...you don't hear commercial radio stations complaining about local BBC (which are commercial free) stations providing local traffic...they still complain in general, but they do have a point (because BBC radio is free to all, even though it's paid for off the TV licence)
    • I haven't heard them complaining - in both Kent and Cambridge commercial stations seem to have a much bigger mindshare than the local BBC stations. I remember one occasion when my brothers' school was closed due to heavy snow, and almost everyone turned up - because the headmaster had informed BBC Radio Kent, but not Invicta FM, so no-one had heard it was closed.
  • Ironic (Score:2, Insightful)

    by matts800 (772133)
    This is ironic because ClearChannels is an XM investor (not much, but still owns a small percentage of the company and puts their talk shows on a couple of the channels).
  • XM (Score:2, Insightful)

    by bendsley (217788)
    I am a subscriber to XM radio and have been for almost a year. I don't listen to public radio anymore. If I could get uncensored comedy and headline news from a public radio station, we wouldn't have a need for subscription services. I think that if I'm paying for service, then XM/Sirius are more than welcome to push any content to me that they want, minus commercials.
  • by bkirkby (133683) on Saturday April 17, 2004 @10:14AM (#8891205) Homepage
    The petition was filed by the National Association of Broadcaters of which Clear Channel is a member. I've heard so many tinfoil hat theories about Clear Channel that when I see /. editorial content that modifies the story like this it makes me question the motive here.
    • The petition was filed by the National Association of Broadcaters of which Clear Channel is a member.

      I'm absolutely sure it was done over Clear Channel's strident objections, too.

      Get real: This kind of anti-competitive crap is almost always done through industry associations. It makes better PR and helps to legitimize it to people who don't know any better.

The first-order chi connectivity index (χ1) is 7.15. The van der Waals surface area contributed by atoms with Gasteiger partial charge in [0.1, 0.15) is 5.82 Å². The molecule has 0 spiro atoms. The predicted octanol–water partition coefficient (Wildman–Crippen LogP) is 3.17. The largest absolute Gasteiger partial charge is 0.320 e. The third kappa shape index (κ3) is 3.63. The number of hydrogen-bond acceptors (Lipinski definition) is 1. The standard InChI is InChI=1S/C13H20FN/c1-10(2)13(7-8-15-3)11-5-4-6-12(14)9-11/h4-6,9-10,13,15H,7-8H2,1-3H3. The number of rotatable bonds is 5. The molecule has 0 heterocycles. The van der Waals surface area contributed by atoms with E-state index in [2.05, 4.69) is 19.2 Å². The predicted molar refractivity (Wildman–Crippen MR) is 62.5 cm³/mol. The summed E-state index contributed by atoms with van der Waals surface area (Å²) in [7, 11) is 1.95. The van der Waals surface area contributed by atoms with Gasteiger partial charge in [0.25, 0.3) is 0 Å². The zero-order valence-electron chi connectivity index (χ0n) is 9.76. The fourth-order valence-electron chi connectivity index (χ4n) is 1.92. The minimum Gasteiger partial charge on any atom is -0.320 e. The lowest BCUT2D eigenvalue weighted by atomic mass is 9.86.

• Actually. Clear Channel is usually in favor of keeping regulations away from XM, since they own a stake in it.

        Clear Channel is practically out of the NAB because to put it mildly, their interests are often contradictory to the interests of small station owners. They just don't fit in with the club anymore.
  • by julesh (229690) on Saturday April 17, 2004 @10:17AM (#8891216)
    "cnn.netscape.cnn.com/ns/" ...! How many times do they need to get each organisation's name in there?
  • by stull13 (693912) on Saturday April 17, 2004 @10:18AM (#8891220)

    Many people wondered why Clear Channel was so quick to dump the Stern show in six markets without putting up any kind of a fight.

    While at first they presented themselves as being truly ashamed of the "Indecency" over their airwaves, it seems now that they were supporting the FCC in a very public arena so they could work themselves into a position where they can influence FCC policies. It probably doesn't hurt that they are a huge corporate donor to the Bush campaign.

    On a recent Stern show episode, Howard suggested holding concerts in major Clear Channel markets to combat their growing power. With this latest news we have all the more reason not to support them and their anti-competitive policies.

    For more information go here. [howardstern.com]

  • by ljavelin (41345) on Saturday April 17, 2004 @10:22AM (#8891234)
    Entercom Communications Corp. , the fourth-largest U.S. over-the-air radio company, has been running advertisements poking fun at satellite radio services, roasting the $10-$12 monthly subscription rate as well as lack of local information and spotty signals when traveling between buildings.